Spring becomes Babaji, a rural suburb of Lashkar Gah, the capital of the southern province of Helmand. Light-green wheat fields grow waist-high, and narrow irrigation canals run almost clear. “It’s beautiful,” I told Mohammad Sahi, 21, an officer in the Afghan national police, as we stood on a sagging thatched roof in the afternoon sun.


Last week, Afghan President Ashraf Ghani’s 18-month engagement with Pakistan collapsed under the stress of Pakistani recalcitrance, Taliban resurgence, and domestic politics. While the result may be a short-term boost in India-Afghanistan ties, longer-term trends are bleak. No one is fully committed to Afghanistan’s dysfunctional government. Beijing is unwilling to use its leverage over Pakistan, Washington is distracted, while Moscow and Tehran are hedging their bets. The idea of a regional concert of powers to resolve the conflict, widely mooted at the beginning of the Obama administration, is implausible today.


On May 3, journalists across the globe commemorate the World Press Freedom Day with the hope that one day their respective governments would hear their voice and pay heed to their problems. They are optimistic that one day their rights will be protected and respected. Rights of media-persons are suppressed even in developed countries. Saudi Arabia, the United Arab Emirates, Qatar, Kuwait, Jordan and Turkey are no exception. It is a herculean job for a journalist to get visa of these countries due to several and severe restrictions. Journalists are the casualties of militancy and politics in Pakistan, Egypt, Syria, Iraq, Somalia, Sri Lanka, South Sudan, Bangladesh, Afghanistan and several other countries. The list of countries where journalists are working in insecure environment is lengthy.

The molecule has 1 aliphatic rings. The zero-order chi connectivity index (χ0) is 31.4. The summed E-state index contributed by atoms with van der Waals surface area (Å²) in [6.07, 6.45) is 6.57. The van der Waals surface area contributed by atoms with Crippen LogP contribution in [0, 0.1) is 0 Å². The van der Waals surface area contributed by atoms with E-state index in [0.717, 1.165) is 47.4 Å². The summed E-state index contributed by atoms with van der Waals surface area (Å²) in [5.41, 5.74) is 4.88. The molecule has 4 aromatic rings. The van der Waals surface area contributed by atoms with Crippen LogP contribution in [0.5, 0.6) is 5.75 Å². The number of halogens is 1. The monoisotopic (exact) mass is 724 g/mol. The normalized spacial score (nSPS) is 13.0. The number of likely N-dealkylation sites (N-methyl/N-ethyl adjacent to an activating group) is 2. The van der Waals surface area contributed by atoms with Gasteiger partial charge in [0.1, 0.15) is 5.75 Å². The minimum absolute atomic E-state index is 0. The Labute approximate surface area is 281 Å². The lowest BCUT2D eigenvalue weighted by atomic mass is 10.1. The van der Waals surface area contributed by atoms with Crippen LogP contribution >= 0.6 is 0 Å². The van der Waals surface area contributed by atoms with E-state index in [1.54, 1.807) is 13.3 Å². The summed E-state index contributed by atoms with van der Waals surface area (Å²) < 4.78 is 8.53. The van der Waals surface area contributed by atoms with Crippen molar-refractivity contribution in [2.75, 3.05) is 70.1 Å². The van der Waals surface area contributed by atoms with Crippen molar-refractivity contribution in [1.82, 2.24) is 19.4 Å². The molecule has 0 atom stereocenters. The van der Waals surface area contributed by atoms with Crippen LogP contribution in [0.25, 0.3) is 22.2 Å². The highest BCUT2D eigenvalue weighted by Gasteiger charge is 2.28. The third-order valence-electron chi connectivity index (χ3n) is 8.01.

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spotlight image Since Prime Minister Sheikh Hasina assumed office again in Bangladesh in 2009, bilateral relations between New Delhi and Dhaka have been on a steady upward trajectory.
  Nearly 58 per cent of the about 600,000 Rohingya refugees in Bangladesh are children who suffer from severe malnutrition, a UN report released said.
A unique and passionate gathering of acrophiles, or mountain lovers, took place in neat and picturesque Aizawl, the capital of Mizoram state in north-eastern India in September.
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On “Defining Our Relationship with India for the Next Century”

Title: The People Next Door -The Curious History of India-Pakistan Relations; Author: T.C.A. Raghavan; Publisher: HarperCollins ; Pages: 361; Price: Rs 699


Could the North Korean nuclear issue which is giving the world an anxious time due to presence of hotheads on each side, the invasion of Iraq and its toxic fallout, and above all, the arms race in the teeming but impoverished South Asian subcon...


Title: A Bonsai Tree; Author: Narendra Luther; Publisher: Niyogi Books; Pages: 227 Many books have been written on India's partition but here is a firsthand account of the horror by a migrant from what is now Pakistan, who ...


As talk of war and violence -- all that Mahatma Gandhi stood against -- gains prominence across the world, a Gandhian scholar has urged that the teachings of the apostle of non-violence be taken to the classroom.


Interview with Hudson Institute’s Aparna Pande, whose book From Chanakya to Modi: Evolution of India’s Foreign Policy, was released on June 17.